Velchanos – Minoan God

Zeus is equated with this deity in Crete or Minoan culture, such that the name Velchanos is used as another name or epitaph. As a separate deity, before getting Hellenized, Velchanos was very likely an Vegetation Deity or Spirit. Velchanos was likely associated with the rooster and bees, which is why the Boy-Zeus in Hellenized Crete will be shown with those animals.

Zeus Part 1

Zeus Part 2

Zeus Part 3

Ninshubur

Ninshubur
Etymology: Queen of the East

Also known as: Ninshubar, Nincubura, Nincubur or Ninšubur

In Sumerian mythology, Ninshubur is a messenger of the gods. She is also known as Inanna’s sukkal or second-in-command; a position of great importance as a high-ranking government administrator. It has been pointed out, in an essay written by Diane Wolkstein, “Interpretations of Inanna¹s Stories and Hymns,” that a sukkal often has powers and abilities far superior then those of their Liege or Master. Not only does the sukkal have their own power and abilities, but they often have that power and authority combined with power and authority of whomever they serve.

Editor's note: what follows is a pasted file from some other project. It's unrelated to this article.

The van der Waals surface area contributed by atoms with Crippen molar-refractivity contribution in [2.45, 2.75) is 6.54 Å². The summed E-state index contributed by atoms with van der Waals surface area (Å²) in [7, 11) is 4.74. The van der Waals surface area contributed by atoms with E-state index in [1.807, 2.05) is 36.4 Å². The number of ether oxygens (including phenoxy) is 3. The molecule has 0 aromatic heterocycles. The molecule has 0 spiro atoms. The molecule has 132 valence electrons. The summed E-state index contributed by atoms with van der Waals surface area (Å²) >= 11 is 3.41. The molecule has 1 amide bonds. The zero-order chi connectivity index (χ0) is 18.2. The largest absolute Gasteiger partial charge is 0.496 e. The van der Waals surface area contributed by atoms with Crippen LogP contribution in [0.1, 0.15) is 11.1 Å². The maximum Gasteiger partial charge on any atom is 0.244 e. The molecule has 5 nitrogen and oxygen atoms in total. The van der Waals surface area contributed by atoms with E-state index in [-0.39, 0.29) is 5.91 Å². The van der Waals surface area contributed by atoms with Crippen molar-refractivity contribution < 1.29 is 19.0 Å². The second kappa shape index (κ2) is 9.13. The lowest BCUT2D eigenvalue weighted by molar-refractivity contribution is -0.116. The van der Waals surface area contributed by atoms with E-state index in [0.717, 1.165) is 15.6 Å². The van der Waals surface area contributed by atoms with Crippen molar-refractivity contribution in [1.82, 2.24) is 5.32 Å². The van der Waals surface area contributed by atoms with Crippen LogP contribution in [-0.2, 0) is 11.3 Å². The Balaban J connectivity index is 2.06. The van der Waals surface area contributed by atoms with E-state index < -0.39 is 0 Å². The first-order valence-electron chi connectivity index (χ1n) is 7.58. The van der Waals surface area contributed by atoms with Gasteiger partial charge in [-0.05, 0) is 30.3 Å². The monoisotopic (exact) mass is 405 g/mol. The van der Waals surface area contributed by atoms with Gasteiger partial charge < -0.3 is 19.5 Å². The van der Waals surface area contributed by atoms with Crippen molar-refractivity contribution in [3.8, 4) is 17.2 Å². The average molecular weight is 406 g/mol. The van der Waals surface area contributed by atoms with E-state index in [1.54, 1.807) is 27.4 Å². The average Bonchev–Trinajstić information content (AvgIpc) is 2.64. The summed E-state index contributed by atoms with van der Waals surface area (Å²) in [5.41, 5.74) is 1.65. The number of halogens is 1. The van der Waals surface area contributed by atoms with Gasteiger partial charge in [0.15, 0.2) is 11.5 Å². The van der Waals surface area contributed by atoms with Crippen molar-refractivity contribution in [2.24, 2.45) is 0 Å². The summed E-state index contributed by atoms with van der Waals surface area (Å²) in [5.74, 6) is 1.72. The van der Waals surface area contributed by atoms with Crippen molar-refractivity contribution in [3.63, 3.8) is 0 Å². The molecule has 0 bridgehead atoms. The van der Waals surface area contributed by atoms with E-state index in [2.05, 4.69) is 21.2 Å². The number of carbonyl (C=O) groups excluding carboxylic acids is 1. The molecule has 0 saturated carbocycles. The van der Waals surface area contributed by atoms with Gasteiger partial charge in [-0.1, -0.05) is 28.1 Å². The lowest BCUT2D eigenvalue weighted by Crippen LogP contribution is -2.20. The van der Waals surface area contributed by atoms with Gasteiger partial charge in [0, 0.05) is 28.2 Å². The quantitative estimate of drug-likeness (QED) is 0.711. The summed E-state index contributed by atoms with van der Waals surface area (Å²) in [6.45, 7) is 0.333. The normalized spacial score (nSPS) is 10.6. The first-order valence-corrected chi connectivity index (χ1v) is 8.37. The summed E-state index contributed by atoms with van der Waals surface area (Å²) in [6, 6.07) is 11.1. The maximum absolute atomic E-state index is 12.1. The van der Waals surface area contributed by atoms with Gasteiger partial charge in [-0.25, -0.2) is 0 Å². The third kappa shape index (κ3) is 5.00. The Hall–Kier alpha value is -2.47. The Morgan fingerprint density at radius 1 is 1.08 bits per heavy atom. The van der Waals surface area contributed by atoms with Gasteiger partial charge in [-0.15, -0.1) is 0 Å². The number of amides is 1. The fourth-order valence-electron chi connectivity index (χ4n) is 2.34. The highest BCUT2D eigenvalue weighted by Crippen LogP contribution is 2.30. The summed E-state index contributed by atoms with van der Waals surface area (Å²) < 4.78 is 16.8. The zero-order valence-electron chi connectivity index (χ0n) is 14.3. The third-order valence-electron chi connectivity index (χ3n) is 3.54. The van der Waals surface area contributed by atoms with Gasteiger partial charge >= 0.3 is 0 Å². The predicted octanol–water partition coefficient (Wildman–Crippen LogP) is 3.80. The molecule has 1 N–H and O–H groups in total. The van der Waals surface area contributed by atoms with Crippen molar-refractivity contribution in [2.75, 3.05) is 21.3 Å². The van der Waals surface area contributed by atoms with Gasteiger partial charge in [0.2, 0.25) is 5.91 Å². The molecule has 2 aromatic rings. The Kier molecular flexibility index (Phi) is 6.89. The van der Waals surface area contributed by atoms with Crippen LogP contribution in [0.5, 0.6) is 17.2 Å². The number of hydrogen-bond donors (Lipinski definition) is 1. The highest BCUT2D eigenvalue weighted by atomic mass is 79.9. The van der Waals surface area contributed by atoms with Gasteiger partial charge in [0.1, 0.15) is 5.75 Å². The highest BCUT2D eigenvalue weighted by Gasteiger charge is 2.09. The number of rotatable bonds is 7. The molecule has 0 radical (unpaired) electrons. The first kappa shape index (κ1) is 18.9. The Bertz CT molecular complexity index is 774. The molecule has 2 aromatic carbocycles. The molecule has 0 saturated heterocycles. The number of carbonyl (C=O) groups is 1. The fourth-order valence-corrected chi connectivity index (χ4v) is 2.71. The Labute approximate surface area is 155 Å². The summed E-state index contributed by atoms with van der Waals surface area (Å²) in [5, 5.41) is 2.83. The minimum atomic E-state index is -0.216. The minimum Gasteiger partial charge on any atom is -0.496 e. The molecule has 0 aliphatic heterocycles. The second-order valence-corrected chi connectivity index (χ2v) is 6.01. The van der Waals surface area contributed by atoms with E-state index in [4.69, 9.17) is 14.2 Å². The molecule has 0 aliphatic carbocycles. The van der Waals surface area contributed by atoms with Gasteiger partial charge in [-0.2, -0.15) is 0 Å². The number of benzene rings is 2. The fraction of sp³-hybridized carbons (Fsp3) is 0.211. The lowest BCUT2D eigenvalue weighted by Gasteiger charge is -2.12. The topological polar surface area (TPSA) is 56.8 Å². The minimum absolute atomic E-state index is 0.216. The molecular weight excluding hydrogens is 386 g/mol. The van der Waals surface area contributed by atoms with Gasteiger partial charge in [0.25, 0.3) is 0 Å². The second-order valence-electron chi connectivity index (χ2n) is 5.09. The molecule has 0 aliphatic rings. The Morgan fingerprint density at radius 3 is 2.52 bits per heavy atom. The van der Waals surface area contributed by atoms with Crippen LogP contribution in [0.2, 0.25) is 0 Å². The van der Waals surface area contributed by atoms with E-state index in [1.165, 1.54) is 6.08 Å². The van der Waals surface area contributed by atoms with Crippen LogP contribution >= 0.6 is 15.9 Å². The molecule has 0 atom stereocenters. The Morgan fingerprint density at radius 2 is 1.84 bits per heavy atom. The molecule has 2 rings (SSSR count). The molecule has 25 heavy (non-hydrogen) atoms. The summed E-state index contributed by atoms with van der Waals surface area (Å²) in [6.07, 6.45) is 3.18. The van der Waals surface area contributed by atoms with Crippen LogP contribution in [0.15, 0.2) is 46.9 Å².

Ninshubur is a goddess herself, whose name means: “’Queen of the East.” While she is often described as a virgin, Ninshubur is also mentioned as one of Inanna’s lovers. Ninshubur is associated with the element of Air and the planet Mercury.

In later Akkadian myths, Ninshubur’s gender is changed to male. The “nin” in Ninshubur’s name has been translated to mean “female ruler.” Though, that doesn’t seem to have prevented Ninshubur’s gender from getting altered from female to male depending on whose doing the retelling or translations.

Inanna & Enki

Ninshubur is best known for accompanying Inanna on many of her exploits and adventures. Together they have fought Enki’s demons after Inanna stole the sacred me. The sacred me are the decrees of the gods essential for establishing society and civilizations, even technology.

Inanna went to her grandfather Enki, a sky-god who held the sacred mes. While visiting with him, Enki gives Inanna the me, which she accepts and proceeds to basically “drink him under the table” before she and Ninshubur take off with the mes.